.ico files

How To Successfully Design Your FavIcon in 3 steps only

Favicons (also called shortcut icons) first appeared in Internet Explorer 5, where placing a favicon.ico icon in the root of a website would cause a 16px square image to appear next to the URL in the address bar and in bookmark lists, without requiring any HTML.

Initially this had the added benefit of estimating how many times our sites were bookmarked by counting requests for the favicon, but this is no longer reliable since browsers started supporting the favicon for more than just bookmarks.

Technology affects logo design in different ways, one of which is the applications of the mark. Just a short while ago this would mean that designers were responsible for designing a mark that would reproduce well when faxed, while this is still true it has become less of a necessity. One of the new applications that logo designers are faced with that is arguably even more difficult is creating a mark that can scale down to the 16×16 pixel dimensions of a website’s favicon.

What are the options?

There are a number of options that a designer can take when applying a logo design to a favicon. Below are three ways to convert your logo design to a favicon successfully.

Show the Full Logo or Optimized Variation

If the original logo is simple enough this is a great option. It is very likely that the original mark is too complex to accurately render at such a low resolution. It is also recommended that the vector mark be adjusted to better fit the low resolution of the icon, for more information see the article Icon Design Explained by icon design expert Jon Hicks.

Show a Segment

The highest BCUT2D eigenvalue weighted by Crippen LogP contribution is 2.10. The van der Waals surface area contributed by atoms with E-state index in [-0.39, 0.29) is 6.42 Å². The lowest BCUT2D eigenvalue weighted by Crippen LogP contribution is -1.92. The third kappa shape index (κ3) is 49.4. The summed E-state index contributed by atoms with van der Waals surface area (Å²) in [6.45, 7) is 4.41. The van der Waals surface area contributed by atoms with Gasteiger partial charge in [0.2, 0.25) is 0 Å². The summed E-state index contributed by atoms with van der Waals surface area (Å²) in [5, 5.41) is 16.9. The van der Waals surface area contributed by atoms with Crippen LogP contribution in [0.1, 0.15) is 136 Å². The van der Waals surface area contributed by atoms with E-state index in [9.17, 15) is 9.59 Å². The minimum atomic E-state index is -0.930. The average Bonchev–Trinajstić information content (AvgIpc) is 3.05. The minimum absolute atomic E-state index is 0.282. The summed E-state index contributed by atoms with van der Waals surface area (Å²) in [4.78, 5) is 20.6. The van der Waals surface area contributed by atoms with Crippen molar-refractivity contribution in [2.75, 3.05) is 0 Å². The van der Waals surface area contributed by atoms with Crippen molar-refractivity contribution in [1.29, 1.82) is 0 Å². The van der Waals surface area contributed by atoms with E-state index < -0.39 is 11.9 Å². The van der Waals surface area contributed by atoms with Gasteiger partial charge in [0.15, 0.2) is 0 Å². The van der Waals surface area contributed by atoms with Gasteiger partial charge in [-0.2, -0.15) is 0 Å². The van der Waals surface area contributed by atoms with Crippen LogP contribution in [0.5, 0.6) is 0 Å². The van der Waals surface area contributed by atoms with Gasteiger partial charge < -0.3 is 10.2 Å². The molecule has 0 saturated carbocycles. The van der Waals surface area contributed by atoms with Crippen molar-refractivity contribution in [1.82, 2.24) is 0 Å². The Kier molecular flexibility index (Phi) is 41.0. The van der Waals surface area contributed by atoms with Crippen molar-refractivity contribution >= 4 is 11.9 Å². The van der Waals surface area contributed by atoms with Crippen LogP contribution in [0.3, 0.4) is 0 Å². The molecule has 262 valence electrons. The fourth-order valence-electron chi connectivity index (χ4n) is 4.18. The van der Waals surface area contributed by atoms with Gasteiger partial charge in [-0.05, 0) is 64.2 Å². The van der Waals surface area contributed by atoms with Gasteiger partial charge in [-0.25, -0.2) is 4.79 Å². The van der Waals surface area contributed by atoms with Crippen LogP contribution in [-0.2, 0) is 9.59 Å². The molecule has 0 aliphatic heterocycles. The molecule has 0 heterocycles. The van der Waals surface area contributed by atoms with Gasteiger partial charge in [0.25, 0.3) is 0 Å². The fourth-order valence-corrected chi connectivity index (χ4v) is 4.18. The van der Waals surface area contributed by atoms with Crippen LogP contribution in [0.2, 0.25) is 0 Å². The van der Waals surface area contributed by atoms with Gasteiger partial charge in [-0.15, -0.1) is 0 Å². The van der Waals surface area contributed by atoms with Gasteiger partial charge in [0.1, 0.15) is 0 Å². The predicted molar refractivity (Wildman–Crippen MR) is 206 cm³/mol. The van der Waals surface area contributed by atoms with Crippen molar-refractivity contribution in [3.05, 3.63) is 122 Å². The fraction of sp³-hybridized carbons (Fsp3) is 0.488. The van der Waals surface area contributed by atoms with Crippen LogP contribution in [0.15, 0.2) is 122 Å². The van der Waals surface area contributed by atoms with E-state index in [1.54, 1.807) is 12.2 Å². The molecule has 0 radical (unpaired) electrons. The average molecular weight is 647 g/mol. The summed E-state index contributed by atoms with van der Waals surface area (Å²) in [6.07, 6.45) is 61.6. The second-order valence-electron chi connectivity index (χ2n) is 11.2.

Often times when the mark is too complex to use in its entirety, a small yet distinguishable portion of it may be used instead. Doing so creates a visual reference to the mark and identity without having to attempt and fit complex detail into such a small area.

Pull Away from the Identity

It is also entirely possible that the favicon can be treated as an entirely new design problem. In this scenario it is common to see the overall identity of the company / service / product applied to the favicon in an entirely new way.


Favicons are one of those little things that we usually don’t pay too much attention to, but the truth is that far from being insignificant, they are a very important part of the web, both from a user interface perspective and a branding point-of-view.
Some say that great things come in small sizes, and I think that applies to favicons as well, because any web designer and/or branding specialist who always take the time to add a favicon to their clients’ sites, even when the client has no idea of what a favicon is, demonstrates a great deal of professionalism and attention to detail; the sort of quality that every client appreciates.

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